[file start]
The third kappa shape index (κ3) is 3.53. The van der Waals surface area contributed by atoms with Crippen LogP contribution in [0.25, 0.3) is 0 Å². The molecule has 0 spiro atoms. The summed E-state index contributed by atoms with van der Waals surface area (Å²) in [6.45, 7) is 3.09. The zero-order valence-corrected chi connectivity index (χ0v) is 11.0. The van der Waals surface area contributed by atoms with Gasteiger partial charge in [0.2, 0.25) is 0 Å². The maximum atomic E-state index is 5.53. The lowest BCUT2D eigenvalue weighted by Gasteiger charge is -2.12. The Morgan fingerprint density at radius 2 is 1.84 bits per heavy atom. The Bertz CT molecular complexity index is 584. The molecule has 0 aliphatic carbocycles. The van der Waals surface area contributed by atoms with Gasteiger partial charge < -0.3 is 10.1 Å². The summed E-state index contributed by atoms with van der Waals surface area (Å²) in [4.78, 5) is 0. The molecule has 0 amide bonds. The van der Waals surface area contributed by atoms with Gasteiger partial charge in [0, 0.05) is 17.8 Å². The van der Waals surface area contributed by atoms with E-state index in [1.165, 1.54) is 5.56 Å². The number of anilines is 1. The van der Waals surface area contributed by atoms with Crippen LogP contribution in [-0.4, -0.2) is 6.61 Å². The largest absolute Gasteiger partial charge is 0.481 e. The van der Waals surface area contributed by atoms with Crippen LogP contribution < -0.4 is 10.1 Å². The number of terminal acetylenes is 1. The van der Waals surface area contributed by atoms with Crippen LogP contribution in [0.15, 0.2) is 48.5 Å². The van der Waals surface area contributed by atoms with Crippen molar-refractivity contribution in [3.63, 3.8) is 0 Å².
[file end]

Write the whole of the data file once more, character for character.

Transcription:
The third kappa shape index (κ3) is 3.53. The van der Waals surface area contributed by atoms with Crippen LogP contribution in [0.25, 0.3) is 0 Å². The molecule has 0 spiro atoms. The summed E-state index contributed by atoms with van der Waals surface area (Å²) in [6.45, 7) is 3.09. The zero-order valence-corrected chi connectivity index (χ0v) is 11.0. The van der Waals surface area contributed by atoms with Gasteiger partial charge in [0.2, 0.25) is 0 Å². The maximum atomic E-state index is 5.53. The lowest BCUT2D eigenvalue weighted by Gasteiger charge is -2.12. The Morgan fingerprint density at radius 2 is 1.84 bits per heavy atom. The Bertz CT molecular complexity index is 584. The molecule has 0 aliphatic carbocycles. The van der Waals surface area contributed by atoms with Gasteiger partial charge < -0.3 is 10.1 Å². The summed E-state index contributed by atoms with van der Waals surface area (Å²) in [4.78, 5) is 0. The molecule has 0 amide bonds. The van der Waals surface area contributed by atoms with Gasteiger partial charge in [0, 0.05) is 17.8 Å². The van der Waals surface area contributed by atoms with E-state index in [1.165, 1.54) is 5.56 Å². The number of anilines is 1. The van der Waals surface area contributed by atoms with Crippen LogP contribution in [-0.4, -0.2) is 6.61 Å². The largest absolute Gasteiger partial charge is 0.481 e. The van der Waals surface area contributed by atoms with Crippen LogP contribution < -0.4 is 10.1 Å². The number of terminal acetylenes is 1. The van der Waals surface area contributed by atoms with Crippen LogP contribution in [0.15, 0.2) is 48.5 Å². The van der Waals surface area contributed by atoms with Crippen molar-refractivity contribution in [3.63, 3.8) is 0 Å².